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Sen. John Fetterman, D-Pen., lashed out at Vice President Kamala Harris for suggesting that the U.S. could impose “consequences” on Israel if the country moves forward with an invasion of Rafah.

Fetterman made the statement on X in reaction to an interview Harris gave with ABC News on Sunday. She stated that it would be a “huge mistake” for Israel to carry out an offensive without U.S. approval.

“Hard disagree,” Fetterman wrote in response. “Israel has the right to prosecute Hamas to surrender or to be eliminated.”

“Hamas owns every innocent death for their cowardice hiding behind Palestinian lives,” he added.


Fetterman has emerged as one of Israel’s staunchest allies in the Senate in the wake of the Oct. 7 massacre.


Meanwhile, relations between President Biden’s administration and Israeli Prime Minister Benjamin Netanyahu’s government continue to fray. Netanyahu has vowed that an invasion of Rafah is imminent, with or without U.S. approval.

Harris explicitly left the possibility of consequences for Israel on the table in her Sunday interview. She cited the dense civilian population around Rafah and argued they have nowhere else to go.

“We have been clear in multiple conversations and in every way that any major military operation in Rafah would be a huge mistake,” Harris told ABC. “Let me tell you something: I have studied the maps. There’s nowhere for those folks to go.”

“We’re going to take it one step at a time, but we’ve been very clear in terms of our perspective on whether or not [an invasion] should happen,” she added.

“Are you ruling out that there would be consequences from the United States?” ABC reporter Rachel Scott pressed. 

“I am ruling out nothing,” Harris said.

Kamala Harris

Rafah lies on the border with Egypt, which – like other nearby Arab nations – has so far refused to accept any Palestinian refugees, even temporarily.

Representatives for those countries argue by and large that Palestinians should not be forced to leave Gaza.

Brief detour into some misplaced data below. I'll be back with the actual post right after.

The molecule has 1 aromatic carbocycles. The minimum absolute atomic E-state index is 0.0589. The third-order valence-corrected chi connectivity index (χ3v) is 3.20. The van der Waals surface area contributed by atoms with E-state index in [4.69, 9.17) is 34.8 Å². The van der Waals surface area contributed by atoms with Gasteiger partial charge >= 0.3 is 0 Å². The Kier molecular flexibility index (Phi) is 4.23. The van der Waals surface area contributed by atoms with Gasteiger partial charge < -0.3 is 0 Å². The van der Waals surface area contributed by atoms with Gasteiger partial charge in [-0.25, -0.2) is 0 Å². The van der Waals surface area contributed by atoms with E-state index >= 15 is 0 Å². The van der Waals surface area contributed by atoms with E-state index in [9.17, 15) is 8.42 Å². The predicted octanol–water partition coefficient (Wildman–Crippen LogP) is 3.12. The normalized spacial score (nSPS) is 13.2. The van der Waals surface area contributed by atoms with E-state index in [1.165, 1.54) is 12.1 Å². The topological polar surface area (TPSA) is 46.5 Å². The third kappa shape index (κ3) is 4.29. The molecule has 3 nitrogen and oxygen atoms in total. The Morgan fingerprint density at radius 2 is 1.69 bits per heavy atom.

Many Arab states in the region are actively blocking Palestinians from traveling out of Gaza, by refusing to issue visas to Palestinian passport holders. Each of those countries underscores the point that they do not want to be complicit in a forced evacuation. They speculate that Israel will not allow those who leave to return, despite comments by Israel’s foreign minister and others to the contrary.

Tents near Rafah, Gaza

Netanyahu agreed to send an Israeli delegation to Washington this week to determine whether a compromise can be made regarding Rafah.

Israel says Rafah is the last remaining stronghold of Hamas and the terrorist group’s forces there must be defeated for Israel to meet its war objectives. Israel vowed to destroy Hamas following the group’s Oct. 7 attack, which killed some 1,200 people, took 250 others hostage and triggered the fierce Israeli air and ground offensive in Gaza.

Rafah now serves as shelter for roughly 1 million Palestinians displaced by the Gaza war, however. The Biden administration has insisted that any plan for an invasion must include clear and robust protections for civilians, and they have yet to be satisfied with Israel’s precautions.

The Associated Press contributed to this report.


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